Sprint and T-Mobile resumed their merger talks shortly after the former's exclusive negotiating period with Charter Communications and Comcast ended last month, people close to the two companies said on Monday. The Overland Park, Kansas-based mobile service provider is still exploring potential business opportunities with the two cable giants while simultaneously holding talks with T-Mobile, the sources revealed. Both Comcast and Charter already have a mobile virtual network operator (MVNO) agreement with Verizon Wireless that they can rely on to fuel their growing ambitions in the wireless segment, though insiders previously claimed that Sprint may be willing to offer more favorable partnership terms to the two companies.
Sprint posted an operating profit for the first time in three years earlier this month, with its consolidated financial report for the second quarter of the year also revealing a number of other positive signs for the wireless carrier that's been struggling to a degree in recent years, having lost the title of the third largest mobile service provider in the United States to T-Mobile in 2015 and increasing its debt since then. Some industry watchers previously speculated that Sprint's business as a whole is too leveraged and that tying up with another company is the best option the firm has for ensuring the sustainability of its operations in the long term. Masayoshi Son, founder and Chief Executive Officer of Sprint's parent SoftBank, recently stated that the Japanese conglomerate's subsidiary is doing well enough to be able to maintain its performance independently while noting that consolidation opportunities are still being actively explored by the company.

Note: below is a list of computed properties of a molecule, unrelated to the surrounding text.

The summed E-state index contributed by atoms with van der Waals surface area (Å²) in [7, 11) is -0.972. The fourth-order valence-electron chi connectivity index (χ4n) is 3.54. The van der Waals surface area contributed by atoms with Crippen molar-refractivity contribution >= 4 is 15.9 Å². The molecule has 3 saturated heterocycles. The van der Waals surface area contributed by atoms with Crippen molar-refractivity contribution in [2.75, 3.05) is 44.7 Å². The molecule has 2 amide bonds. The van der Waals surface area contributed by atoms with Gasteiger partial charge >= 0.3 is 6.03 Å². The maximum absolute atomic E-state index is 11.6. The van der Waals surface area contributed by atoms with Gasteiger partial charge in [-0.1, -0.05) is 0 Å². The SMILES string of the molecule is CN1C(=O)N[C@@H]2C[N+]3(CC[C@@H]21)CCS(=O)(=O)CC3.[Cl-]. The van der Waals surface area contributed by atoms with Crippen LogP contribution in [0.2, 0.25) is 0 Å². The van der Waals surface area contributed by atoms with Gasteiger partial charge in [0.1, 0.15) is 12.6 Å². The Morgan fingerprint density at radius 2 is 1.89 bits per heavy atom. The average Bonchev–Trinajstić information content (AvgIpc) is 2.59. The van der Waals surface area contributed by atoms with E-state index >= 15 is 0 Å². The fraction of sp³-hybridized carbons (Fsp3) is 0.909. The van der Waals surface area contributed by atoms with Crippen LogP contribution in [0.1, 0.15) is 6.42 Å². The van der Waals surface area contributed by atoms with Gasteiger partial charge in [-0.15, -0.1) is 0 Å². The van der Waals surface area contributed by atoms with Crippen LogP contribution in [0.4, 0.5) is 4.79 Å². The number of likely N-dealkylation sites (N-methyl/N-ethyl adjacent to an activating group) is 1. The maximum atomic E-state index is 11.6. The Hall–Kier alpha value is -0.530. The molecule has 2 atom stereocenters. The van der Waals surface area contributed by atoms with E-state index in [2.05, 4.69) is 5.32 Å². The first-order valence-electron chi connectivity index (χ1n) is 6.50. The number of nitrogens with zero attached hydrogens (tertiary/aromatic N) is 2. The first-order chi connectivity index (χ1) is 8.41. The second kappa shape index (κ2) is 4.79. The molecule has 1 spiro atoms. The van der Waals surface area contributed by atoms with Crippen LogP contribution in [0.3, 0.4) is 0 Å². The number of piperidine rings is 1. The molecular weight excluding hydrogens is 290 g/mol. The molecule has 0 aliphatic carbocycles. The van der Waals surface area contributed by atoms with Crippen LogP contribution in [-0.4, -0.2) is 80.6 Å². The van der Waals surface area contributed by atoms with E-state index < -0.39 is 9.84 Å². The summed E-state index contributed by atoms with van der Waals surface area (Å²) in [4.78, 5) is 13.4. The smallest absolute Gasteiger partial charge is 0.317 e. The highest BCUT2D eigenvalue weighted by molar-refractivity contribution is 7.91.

One such opportunity is merging Sprint with Charter, as recent reports indicated that SoftBank is ready to launch a bid for the second largest cable service provider in the country, though the Stamford, Connecticut-based firm already publicly dismissed such an idea. A number of analysts previously speculated that SoftBank wasn't expecting Charter to accept its offer as much as it was looking to gain additional leverage in its ongoing talks with T-Mobile, presumably by presenting Sprint as a company with a wide variety of merger opportunities in the industry. T-Mobile's parent Deutsche Telekom already signaled that it's open toward a consolidation but its recent comments on the matter implied that it's more interested in buying a partner for T-Mobile than letting its U.S. subsidiary be acquired.